Passive Detection of Moving Aerial Target Based on Multiple Collaborative GPS Satellites
Remote Sens. 2020, 12(2), 263; https://doi.org/10.3390/rs12020263 - 12 Jan 2020
Abstract
Passive localization is an important part of intelligent surveillance in security and emergency applications. Nowadays, Global Navigation Satellite Systems (GNSSs) have been widely deployed. As a result, the satellite signal receiver may receive multiple GPS signals simultaneously, incurring echo signal detection failure. Therefore, [...] Read more.
Passive localization is an important part of intelligent surveillance in security and emergency applications. Nowadays, Global Navigation Satellite Systems (GNSSs) have been widely deployed. As a result, the satellite signal receiver may receive multiple GPS signals simultaneously, incurring echo signal detection failure. Therefore, in this paper, a passive method leveraging signals from multiple GPS satellites is proposed for moving aerial target detection. In passive detection, the first challenge is the interference caused by multiple GPS signals transmitted upon the same spectrum resources. To address this issue, successive interference cancellation (SIC) is utilized to separate and reconstruct multiple GPS signals on the reference channel. Moreover, on the monitoring channel, direct wave and multi-path interference are eliminated by extensive cancellation algorithm (ECA). After interference from multiple GPS signals is suppressed, the cycle cross ambiguity function (CCAF) of the signal on the monitoring channel is calculated and coordinate transformation method is adopted to map multiple groups of different time delay-Doppler spectrum into the distance–velocity spectrum. The detection statistics are calculated by the superposition of multiple groups of distance-velocity spectrum. Finally, the echo signal is detected based on a properly defined adaptive detection threshold. Simulation results demonstrate the effectiveness of our proposed method. They show that the detection probability of our proposed method can reach 99%, when the echo signal signal-to-noise ratio (SNR) is only −64 dB. Moreover, our proposed method can achieve 5 dB improvement over the detection method using a single GPS satellite. Full article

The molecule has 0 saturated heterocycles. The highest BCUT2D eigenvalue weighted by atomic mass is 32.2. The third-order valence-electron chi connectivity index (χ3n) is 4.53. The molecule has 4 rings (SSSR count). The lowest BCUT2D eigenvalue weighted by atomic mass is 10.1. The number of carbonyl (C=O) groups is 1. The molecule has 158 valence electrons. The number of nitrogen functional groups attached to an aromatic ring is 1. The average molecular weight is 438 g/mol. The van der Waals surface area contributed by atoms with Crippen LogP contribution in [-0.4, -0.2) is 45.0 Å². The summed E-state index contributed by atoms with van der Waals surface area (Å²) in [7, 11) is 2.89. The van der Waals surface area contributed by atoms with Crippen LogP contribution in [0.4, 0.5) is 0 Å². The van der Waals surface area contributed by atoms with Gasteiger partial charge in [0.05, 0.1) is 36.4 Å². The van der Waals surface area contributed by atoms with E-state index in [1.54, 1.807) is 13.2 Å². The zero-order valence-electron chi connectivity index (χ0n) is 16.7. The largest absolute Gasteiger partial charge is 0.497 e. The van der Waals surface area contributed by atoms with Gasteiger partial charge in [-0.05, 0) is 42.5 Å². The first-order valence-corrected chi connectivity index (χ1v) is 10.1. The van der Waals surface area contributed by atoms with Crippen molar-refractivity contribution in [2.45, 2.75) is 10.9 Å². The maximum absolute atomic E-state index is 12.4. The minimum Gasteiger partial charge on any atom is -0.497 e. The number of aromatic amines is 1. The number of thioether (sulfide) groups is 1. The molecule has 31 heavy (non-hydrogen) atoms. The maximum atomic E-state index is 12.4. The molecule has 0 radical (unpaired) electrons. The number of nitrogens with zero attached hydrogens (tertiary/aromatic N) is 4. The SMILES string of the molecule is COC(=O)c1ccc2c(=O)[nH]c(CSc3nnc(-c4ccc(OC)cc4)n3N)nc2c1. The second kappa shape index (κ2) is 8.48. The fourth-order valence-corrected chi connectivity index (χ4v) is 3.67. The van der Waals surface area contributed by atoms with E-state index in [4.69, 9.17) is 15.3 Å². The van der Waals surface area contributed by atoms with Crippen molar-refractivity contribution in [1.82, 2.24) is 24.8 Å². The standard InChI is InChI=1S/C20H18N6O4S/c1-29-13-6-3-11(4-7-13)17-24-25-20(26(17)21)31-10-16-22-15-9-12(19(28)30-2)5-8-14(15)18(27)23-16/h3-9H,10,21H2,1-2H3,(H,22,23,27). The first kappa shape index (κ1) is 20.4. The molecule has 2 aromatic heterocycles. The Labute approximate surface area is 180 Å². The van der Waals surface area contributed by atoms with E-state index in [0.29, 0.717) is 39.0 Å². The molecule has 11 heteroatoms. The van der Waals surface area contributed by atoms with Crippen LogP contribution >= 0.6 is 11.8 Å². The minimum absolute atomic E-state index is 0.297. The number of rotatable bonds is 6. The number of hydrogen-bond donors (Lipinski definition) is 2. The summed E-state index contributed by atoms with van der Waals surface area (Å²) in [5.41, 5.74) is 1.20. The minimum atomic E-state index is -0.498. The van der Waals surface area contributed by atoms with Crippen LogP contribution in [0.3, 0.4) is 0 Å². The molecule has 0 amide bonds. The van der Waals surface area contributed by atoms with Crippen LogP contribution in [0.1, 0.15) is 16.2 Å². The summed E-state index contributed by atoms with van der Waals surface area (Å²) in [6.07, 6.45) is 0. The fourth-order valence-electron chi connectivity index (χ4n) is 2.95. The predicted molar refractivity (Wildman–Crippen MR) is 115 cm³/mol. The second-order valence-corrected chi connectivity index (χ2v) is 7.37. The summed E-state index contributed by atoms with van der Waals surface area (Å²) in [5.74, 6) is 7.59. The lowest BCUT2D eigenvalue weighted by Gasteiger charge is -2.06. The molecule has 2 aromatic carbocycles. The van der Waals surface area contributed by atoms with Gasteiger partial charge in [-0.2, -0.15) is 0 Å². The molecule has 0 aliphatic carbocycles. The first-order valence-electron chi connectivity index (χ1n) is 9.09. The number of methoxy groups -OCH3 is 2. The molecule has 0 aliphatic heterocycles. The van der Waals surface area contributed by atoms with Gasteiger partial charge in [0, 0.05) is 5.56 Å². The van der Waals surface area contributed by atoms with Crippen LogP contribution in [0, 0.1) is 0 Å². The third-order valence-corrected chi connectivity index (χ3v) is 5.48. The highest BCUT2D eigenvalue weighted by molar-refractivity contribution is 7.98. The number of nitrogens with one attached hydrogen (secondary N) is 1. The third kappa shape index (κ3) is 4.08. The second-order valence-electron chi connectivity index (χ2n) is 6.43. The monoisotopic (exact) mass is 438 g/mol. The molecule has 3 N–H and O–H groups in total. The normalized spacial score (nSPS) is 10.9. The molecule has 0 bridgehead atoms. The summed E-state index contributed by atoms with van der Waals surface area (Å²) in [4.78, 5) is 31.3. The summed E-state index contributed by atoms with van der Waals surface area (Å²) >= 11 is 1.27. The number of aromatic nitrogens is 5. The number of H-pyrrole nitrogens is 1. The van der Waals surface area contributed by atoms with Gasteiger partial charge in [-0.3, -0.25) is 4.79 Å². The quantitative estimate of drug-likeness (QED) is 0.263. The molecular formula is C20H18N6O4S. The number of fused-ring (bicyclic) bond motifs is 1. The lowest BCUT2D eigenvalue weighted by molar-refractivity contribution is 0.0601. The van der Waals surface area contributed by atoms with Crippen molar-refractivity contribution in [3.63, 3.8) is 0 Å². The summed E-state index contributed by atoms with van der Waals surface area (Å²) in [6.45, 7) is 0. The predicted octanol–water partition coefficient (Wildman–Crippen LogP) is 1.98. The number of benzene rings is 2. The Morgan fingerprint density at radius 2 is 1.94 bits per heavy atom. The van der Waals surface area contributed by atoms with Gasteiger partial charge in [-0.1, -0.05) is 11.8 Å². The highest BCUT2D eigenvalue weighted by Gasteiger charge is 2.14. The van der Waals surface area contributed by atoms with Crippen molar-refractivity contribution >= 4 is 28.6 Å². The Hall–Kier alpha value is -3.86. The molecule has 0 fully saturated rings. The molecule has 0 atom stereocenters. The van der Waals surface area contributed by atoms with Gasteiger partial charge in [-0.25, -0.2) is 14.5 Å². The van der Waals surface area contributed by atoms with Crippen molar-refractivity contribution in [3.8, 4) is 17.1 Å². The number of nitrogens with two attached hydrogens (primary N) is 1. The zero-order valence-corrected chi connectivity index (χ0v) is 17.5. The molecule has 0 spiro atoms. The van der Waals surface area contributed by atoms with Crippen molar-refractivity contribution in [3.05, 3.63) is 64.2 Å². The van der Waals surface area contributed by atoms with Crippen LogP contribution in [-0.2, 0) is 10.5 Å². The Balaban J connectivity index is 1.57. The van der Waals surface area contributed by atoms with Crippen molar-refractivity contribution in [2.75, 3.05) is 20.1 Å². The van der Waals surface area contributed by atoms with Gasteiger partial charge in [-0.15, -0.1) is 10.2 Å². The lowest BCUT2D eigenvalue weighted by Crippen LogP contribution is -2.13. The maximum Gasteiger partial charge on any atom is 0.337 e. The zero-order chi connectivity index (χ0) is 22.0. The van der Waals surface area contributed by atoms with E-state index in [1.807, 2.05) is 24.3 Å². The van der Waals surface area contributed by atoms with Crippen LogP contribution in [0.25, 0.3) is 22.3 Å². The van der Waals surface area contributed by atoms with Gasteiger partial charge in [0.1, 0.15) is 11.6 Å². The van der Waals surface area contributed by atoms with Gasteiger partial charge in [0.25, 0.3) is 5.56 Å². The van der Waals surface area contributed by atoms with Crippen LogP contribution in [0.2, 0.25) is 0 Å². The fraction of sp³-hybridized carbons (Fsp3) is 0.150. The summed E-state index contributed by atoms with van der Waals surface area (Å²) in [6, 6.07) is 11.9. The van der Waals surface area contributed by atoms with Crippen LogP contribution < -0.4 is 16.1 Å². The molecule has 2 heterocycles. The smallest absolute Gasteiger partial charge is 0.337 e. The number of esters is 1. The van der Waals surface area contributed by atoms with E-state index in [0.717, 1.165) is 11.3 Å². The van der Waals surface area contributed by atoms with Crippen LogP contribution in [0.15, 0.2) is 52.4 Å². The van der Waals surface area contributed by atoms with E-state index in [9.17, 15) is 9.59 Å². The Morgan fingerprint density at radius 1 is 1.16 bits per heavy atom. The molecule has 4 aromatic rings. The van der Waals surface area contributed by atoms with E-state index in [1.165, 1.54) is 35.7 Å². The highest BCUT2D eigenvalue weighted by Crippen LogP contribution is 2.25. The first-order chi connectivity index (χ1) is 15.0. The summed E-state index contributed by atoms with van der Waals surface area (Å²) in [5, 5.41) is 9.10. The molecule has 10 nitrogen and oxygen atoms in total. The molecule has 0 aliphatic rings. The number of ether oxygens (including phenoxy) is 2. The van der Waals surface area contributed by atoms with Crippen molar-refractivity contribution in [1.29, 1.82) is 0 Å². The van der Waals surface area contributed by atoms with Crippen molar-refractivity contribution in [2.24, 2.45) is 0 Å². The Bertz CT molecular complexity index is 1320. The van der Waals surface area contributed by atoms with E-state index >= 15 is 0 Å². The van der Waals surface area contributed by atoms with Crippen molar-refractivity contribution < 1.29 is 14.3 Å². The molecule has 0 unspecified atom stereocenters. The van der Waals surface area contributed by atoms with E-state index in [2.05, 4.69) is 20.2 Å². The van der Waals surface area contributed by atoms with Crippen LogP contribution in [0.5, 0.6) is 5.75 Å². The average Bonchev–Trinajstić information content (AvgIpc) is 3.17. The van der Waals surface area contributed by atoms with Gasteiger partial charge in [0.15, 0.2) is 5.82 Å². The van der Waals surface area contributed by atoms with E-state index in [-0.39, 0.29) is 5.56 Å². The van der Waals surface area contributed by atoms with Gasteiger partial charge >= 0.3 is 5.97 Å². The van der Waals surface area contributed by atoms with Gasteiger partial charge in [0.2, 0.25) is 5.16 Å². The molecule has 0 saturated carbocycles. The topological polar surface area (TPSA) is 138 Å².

(This article belongs to the Special Issue Bistatic HF Radar)
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Open AccessArticle
The Scattering Coefficient for Shore-to-Air Bistatic High Frequency (HF) Radar Configurations as Applied to Ocean Observations
Remote Sens. 2019, 11(24), 2978; https://doi.org/10.3390/rs11242978 - 11 Dec 2019
Abstract
To extend the scope of high frequency (HF) radio oceanography, a new HF radar model, named shore-to-air bistatic HF radar, has been proposed for ocean observations. To explore this model, the first-order scattering coefficient and the second-order electromagnetic scattering coefficient for shore-to-air bistatic [...] Read more.